Off the wire
Dollar changes hands at upper 120 yen level in early Tokyo deals  • Tokyo shares open higher on upbeat U.S. economic data  • Benfica striker Oliveira to join Swansea  • China Cup Chinese speech contest held in western Japan  • Two injured, three missing after fishing boat sinks in western Japan  • Xinhua world news summary at 0030 GMT, Dec. 24  • Bangladesh seeks closer defense ties with Brunei  • Australia cuts iron ore forecast by 33 pct  • Year-end poll shows Obama's approval rating on rise  • Costa Rica cleans up 2014 Concacaf awards  

Weak data may lead to easing measures: economist

Xinhua, December 15, 2014 Adjust font size:

Relatively weak economic data released on Friday have made it more likely that policymakers will take more easing measures, according to a Deutsche Bank economist.

The remarks were made by Zhang Zhiwei, chief China economist of Deutsche Bank, after the National Bureau of Statistics published weaker industrial output, investment and retail figures for November.

China's industrial output grew 7.2 percent year on year in November, the second lowest since April of 2009, with only August of this year reporting a lower rate.

Industrial production accounted for 44.2 percent of China's total GDP in the first nine months of 2014, making it one of the best leading indicators for GDP growth.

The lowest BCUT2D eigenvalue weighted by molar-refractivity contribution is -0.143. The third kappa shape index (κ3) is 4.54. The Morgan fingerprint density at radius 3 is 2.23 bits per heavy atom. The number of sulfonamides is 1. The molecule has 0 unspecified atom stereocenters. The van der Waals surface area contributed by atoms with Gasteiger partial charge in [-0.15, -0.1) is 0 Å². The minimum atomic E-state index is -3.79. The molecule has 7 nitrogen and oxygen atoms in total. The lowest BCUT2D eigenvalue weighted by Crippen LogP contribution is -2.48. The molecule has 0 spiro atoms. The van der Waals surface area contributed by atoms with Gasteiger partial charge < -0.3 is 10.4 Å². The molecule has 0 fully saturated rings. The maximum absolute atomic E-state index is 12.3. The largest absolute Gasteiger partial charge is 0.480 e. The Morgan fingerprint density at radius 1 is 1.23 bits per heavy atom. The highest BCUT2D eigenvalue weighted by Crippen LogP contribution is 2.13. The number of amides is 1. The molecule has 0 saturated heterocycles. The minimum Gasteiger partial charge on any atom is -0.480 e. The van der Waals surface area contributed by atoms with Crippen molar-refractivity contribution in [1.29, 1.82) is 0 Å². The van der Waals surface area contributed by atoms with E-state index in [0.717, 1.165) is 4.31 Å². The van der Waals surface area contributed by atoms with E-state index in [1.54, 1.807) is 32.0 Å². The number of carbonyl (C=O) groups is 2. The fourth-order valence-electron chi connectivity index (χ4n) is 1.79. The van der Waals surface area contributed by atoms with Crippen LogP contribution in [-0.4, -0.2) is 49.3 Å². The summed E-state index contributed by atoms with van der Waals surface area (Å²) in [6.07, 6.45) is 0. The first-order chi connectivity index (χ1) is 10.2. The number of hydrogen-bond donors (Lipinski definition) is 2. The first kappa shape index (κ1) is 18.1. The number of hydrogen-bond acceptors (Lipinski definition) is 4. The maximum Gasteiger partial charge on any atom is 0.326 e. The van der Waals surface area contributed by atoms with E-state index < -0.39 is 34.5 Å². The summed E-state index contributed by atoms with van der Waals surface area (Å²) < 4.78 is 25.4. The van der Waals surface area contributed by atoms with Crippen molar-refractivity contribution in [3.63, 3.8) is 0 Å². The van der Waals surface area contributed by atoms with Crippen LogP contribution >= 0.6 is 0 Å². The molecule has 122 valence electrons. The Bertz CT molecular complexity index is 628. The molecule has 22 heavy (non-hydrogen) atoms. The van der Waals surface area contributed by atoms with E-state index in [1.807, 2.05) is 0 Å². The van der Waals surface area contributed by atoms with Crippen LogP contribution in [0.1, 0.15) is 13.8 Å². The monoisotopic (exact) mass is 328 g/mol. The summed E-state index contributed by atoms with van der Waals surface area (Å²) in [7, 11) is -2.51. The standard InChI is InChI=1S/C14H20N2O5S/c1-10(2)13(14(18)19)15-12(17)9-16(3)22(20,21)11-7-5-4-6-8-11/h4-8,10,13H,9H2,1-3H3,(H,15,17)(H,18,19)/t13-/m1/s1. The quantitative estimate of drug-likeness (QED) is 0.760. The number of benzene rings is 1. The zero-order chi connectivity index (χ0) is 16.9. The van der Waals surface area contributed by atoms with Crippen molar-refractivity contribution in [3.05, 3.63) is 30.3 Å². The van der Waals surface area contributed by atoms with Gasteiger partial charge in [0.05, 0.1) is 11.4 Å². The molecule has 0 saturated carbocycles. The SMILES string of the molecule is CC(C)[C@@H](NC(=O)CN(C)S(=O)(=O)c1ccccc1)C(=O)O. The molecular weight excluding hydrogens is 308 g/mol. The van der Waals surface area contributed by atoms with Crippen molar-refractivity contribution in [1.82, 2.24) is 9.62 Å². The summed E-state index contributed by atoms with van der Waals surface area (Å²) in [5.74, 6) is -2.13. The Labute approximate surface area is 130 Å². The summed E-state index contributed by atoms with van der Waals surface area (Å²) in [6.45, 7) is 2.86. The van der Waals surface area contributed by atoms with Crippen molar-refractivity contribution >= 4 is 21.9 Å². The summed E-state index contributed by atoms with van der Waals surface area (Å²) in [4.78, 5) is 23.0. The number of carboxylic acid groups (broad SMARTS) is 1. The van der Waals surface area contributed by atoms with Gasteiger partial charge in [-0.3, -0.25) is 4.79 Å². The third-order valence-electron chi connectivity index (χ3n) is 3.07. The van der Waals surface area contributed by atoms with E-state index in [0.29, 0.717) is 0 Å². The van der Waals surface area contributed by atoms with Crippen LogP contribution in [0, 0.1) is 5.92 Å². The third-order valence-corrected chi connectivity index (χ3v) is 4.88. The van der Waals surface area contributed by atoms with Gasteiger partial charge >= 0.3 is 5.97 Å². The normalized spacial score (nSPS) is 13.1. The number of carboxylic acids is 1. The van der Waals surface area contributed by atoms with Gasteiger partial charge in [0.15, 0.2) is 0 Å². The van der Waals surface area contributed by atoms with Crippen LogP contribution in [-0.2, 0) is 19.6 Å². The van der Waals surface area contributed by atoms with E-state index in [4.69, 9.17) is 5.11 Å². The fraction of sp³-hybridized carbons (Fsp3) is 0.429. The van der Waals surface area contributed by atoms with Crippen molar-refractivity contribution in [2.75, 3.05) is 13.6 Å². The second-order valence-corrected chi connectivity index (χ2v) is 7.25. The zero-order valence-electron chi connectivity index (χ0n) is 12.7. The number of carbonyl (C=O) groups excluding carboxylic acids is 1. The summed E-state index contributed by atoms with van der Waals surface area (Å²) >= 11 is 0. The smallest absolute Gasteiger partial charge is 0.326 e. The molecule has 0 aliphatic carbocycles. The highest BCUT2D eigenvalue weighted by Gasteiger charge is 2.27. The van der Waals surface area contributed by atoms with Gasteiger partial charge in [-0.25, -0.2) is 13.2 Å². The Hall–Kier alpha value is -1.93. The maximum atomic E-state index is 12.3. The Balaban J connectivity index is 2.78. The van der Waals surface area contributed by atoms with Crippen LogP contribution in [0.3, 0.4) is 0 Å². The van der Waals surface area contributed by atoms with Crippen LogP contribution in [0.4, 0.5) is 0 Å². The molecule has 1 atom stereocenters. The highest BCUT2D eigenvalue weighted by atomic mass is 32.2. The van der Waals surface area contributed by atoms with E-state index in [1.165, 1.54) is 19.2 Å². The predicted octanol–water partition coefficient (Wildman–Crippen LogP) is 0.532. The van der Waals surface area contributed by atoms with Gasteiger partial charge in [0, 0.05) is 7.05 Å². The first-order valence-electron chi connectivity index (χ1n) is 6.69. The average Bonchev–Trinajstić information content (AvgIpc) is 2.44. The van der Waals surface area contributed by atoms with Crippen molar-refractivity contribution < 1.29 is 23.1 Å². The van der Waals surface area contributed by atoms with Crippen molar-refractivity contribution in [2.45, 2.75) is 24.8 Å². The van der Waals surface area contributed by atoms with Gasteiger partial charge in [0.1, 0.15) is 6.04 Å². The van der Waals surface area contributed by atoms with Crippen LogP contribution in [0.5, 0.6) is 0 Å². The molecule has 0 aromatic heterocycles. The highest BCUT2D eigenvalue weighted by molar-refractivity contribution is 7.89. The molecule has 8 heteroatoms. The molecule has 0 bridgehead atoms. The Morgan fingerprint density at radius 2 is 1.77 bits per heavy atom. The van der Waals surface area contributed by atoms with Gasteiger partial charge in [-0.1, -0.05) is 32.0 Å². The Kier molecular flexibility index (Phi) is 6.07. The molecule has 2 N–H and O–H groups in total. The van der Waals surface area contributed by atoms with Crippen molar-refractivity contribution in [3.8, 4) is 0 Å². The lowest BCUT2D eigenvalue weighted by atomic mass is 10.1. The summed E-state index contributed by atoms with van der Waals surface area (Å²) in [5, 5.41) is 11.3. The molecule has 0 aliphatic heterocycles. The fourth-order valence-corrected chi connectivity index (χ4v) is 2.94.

"Without significant policy easing, the weak momentum in the economy will likely persist," said Zhang in a research note sent to media.

In the third quarter, growth slid to a low of 7.3 percent, a level not seen since the 2008/2009 global financial crisis, dragged down by a housing slowdown, softening domestic demand and unsteady exports.

In the month, investment, especially in the property sector, continued to slide, with leading indicators such as new starts and land sales weakening further.

"This suggests to us that developers' outlook for the sector remains cautious, hence we may not see a sustainable recovery in investment, at least in the first half of 2015," Zhang said.

The economist expects the Chinese government to cut the reserve requirement ratio (RRR) by 50 basis points in the first and second quarter of 2015, and further cut interest rates later in the year.

The central bank cut the benchmark interest rates in late November, the first such move in more than two years.